The United Food and Commercial Workers (UFCW) International Union on Friday sent a letter to 49 CEOs of top U.S. supermarket chains — including Walmart, Costco, Whole Foods and many others — condemning them for a failure to extend emergency pay and protections for grocery workers who are working on the frontlines of the coronavirus outbreak.
Retail and grocery industry observers are keeping a close watch on worker compensation as federal, state and local governments look to reopen businesses and public facilities and restart their economies — even as health authorities say the coronavirus threat remains amid stronger safety and social distancing measures. In the grocery retail sector, some companies have extended $2-per-hour bonus payments for store associates and other workers through May, while others have not announced extensions.
As of May 15, the UFCW estimates that at least 65 grocery workers have died and 9,810 workers have become sick or been exposed to the COVID-19 pandemic. The UFCW is the largest food and retail union in the United States with 1.3 million members.
In the letter, UFCW International President Marc Perrone urged retailers to reverse their decisions to end so-called hazard pay for their employees, and to publicly recognize that the health risks posed by the COVID-19 pandemic continue to cost lives all across the country.
Since the outbreak of the coronavirus pandemic in mid-March, many grocery retailers have implemented emergency pay and protections for grocery workers who are working on the frontlines. Most of those programs included $2 per hour wage increases for hourly workers, along with bonuses.
Now expanding the union’s efforts across the grocery retail landscape, UFCW President Perrone (left) said in his letter to supermarket owners, “Millions of American grocery workers have been rightfully called essential by our nation’s elected leaders. Given the daily risks faced, these workers deserve critical protections, benefits and a higher wage for as long as this public health crisis endures. That your companies are even considering cutting the pay of these frontline workers, while you experience record sales, is shocking in its indifference.”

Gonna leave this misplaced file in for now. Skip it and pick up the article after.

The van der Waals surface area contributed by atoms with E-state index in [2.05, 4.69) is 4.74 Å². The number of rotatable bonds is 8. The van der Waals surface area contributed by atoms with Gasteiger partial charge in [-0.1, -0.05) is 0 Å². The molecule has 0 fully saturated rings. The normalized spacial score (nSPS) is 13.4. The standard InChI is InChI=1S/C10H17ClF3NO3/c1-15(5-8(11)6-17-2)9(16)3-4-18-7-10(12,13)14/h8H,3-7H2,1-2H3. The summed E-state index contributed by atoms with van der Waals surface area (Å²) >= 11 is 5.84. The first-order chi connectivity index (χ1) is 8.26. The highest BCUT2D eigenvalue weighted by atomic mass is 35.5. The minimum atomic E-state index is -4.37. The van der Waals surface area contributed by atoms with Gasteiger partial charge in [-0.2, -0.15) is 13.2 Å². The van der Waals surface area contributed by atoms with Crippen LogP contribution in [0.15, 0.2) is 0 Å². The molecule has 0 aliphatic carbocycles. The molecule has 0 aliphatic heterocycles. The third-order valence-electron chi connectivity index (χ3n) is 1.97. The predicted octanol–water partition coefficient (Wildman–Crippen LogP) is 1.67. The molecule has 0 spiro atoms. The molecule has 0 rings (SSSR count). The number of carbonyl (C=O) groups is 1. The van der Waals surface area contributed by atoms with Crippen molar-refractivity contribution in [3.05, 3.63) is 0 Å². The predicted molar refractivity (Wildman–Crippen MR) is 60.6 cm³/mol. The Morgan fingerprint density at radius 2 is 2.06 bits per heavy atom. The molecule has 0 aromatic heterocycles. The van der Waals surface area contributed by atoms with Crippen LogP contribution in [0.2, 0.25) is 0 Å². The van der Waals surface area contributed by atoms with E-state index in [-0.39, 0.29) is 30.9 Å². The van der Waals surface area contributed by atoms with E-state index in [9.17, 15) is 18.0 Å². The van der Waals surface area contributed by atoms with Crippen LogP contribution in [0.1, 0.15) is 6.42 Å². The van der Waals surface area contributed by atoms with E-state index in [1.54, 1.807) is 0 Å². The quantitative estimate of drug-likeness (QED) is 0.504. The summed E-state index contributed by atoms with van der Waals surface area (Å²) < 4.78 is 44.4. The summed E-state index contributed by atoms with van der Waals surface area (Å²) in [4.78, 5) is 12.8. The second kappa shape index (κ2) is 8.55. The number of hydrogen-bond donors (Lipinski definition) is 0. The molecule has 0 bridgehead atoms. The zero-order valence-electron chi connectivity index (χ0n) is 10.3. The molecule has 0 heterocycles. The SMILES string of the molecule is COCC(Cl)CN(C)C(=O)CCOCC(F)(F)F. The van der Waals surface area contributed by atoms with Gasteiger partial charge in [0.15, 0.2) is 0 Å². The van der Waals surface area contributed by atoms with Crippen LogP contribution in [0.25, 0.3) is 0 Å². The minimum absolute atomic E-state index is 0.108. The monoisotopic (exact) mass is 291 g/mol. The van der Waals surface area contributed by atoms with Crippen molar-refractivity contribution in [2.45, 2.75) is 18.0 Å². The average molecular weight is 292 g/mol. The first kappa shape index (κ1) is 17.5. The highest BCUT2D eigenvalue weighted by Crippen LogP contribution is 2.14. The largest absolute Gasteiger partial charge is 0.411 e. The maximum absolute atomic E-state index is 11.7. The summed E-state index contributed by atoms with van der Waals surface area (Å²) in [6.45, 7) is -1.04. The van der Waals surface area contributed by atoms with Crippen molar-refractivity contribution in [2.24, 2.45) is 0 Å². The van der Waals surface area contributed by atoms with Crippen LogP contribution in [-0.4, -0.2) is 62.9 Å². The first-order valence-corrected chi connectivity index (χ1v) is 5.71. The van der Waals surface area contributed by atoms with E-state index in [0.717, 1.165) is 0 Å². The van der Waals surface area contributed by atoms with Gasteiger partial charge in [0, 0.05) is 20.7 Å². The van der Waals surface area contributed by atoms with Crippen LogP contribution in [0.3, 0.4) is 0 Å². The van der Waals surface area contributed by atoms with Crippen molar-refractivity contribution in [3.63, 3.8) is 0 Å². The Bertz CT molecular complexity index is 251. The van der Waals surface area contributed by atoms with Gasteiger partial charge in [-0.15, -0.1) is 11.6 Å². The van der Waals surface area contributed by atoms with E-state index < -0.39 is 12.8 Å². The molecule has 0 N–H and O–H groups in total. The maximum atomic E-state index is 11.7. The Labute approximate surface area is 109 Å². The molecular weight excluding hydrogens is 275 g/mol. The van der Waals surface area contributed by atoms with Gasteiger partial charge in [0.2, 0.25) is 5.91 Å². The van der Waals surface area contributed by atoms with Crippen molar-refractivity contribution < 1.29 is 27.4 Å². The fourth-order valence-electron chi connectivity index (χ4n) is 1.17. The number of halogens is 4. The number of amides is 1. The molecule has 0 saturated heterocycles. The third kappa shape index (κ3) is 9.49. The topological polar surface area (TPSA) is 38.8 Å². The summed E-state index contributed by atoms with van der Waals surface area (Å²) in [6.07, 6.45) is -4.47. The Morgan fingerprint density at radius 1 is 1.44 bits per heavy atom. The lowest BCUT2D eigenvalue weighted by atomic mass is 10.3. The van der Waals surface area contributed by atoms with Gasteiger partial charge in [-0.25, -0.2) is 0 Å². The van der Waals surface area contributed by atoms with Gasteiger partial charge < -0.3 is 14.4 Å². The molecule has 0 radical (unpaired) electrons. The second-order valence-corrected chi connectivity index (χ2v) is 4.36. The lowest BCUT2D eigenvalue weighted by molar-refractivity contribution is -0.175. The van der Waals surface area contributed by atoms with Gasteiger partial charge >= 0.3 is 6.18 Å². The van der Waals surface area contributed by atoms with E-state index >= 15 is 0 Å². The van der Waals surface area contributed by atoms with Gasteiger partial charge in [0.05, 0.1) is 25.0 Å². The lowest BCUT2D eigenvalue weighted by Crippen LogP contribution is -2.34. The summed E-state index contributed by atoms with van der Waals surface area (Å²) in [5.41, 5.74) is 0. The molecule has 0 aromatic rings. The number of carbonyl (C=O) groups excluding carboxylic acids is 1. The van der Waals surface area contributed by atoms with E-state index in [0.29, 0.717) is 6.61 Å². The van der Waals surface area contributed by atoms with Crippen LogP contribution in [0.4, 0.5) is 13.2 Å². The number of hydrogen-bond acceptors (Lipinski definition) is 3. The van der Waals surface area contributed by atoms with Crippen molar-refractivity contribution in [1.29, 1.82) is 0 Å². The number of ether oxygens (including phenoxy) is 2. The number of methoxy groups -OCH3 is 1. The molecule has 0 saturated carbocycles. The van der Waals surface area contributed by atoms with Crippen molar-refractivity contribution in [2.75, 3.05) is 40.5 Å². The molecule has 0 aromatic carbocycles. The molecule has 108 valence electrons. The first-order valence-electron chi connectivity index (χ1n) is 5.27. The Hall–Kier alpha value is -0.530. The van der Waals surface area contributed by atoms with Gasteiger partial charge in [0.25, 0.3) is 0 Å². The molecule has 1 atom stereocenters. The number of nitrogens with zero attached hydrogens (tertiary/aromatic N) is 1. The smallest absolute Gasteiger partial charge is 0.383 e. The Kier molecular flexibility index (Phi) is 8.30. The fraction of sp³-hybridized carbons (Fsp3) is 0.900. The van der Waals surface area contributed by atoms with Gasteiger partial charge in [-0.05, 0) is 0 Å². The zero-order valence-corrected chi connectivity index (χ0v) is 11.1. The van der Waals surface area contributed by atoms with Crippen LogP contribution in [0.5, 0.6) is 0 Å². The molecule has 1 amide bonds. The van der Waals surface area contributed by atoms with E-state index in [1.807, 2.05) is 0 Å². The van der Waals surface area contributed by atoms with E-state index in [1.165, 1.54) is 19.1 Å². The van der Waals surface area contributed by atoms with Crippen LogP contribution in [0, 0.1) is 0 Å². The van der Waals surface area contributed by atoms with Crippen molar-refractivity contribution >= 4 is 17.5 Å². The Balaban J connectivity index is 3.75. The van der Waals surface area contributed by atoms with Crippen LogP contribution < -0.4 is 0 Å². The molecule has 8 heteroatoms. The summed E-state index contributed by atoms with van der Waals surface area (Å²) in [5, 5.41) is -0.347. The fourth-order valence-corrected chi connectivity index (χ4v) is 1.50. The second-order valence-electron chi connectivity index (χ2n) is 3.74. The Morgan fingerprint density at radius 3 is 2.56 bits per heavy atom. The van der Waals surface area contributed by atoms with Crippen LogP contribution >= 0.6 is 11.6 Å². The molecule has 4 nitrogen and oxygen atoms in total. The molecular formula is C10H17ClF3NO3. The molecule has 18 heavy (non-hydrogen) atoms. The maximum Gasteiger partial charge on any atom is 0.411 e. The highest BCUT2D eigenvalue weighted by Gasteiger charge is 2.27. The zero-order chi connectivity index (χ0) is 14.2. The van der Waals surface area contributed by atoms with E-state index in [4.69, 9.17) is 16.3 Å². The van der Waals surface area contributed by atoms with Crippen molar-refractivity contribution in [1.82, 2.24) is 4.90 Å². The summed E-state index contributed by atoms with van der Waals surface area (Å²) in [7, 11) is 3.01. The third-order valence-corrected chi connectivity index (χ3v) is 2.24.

The letter continued: “If you truly believe that the threat of COVID-19 has passed for your workers, then you should be willing to admit this publicly. Until that day comes, you have a responsibility to provide your workers with essential protections and benefits, including so-called hero/appreciation/hazard pay, until this terrible threat has passed.
“For the sake of these workers, our families, and our nation’s food supply, we ask you to remember your responsibility to ensure that these workers are receiving the premium pay that they have rightfully earned by facing the very risks that so many Americans — including all of you — have been lucky enough to avoid.”
Among retailers the letter has been sent to are Walmart, Costco, Publix, Whole Foods, H-E-B, Aldi and dozens more.
Earlier this week Walmart announced plans to pay out another cash bonus for all U.S. full- and part-time hourly associates, including at Sam’s Club. The bonus will be the same as the first one announced March 19: $300 for full-time and $150 for part-time hourly and temporary employees. Recipients will include hourly associates in stores, clubs, supply chain and offices, drivers, and assistant managers in stores and clubs, who worked amid booming customer demand for food and other essential supplies since COVID-19 was declared a national emergency in March.
One retailer that has already announced plans to extend the pay period is Lakewood, Colo.-based Natural Grocers, with 158 stores. The natural retailer will continue its $2 per-hour hero pay increase for its team members through May 31 due to the impact of the coronavirus pandemic. The raise became effective March 23, and $1 of it will be a permanent increase. It applies to hourly employees who work in the stores, bulk repack production and warehouses.
Late Friday, UFCW Local 7, which represents more than 21,000 grocery workers in Colorado and Wyoming, announced that Albertsons and Safeway stores in the region will continue to provide the $2 per hour "hero pay" through May 30. The representatives also committed to evaluate additional extensions as the COVID-19 pandemic continues.
On Tuesday, UFCW’s Perrone provided testimony in a Senate Judiciary Committee hearing that examined the matter of employer liability during the COVID-19 pandemic.
“Our members are incredibly hard-working men and women. They are also on the frontlines of this pandemic,” Perrone told lawmakers. “UFCW supports measures to make workers safer and rejects calls for employer immunity, which would only exacerbate the current crisis. The best way to keep our essential businesses up and running, and to reopen additional businesses, is to ensure that workers have the protections they need.”
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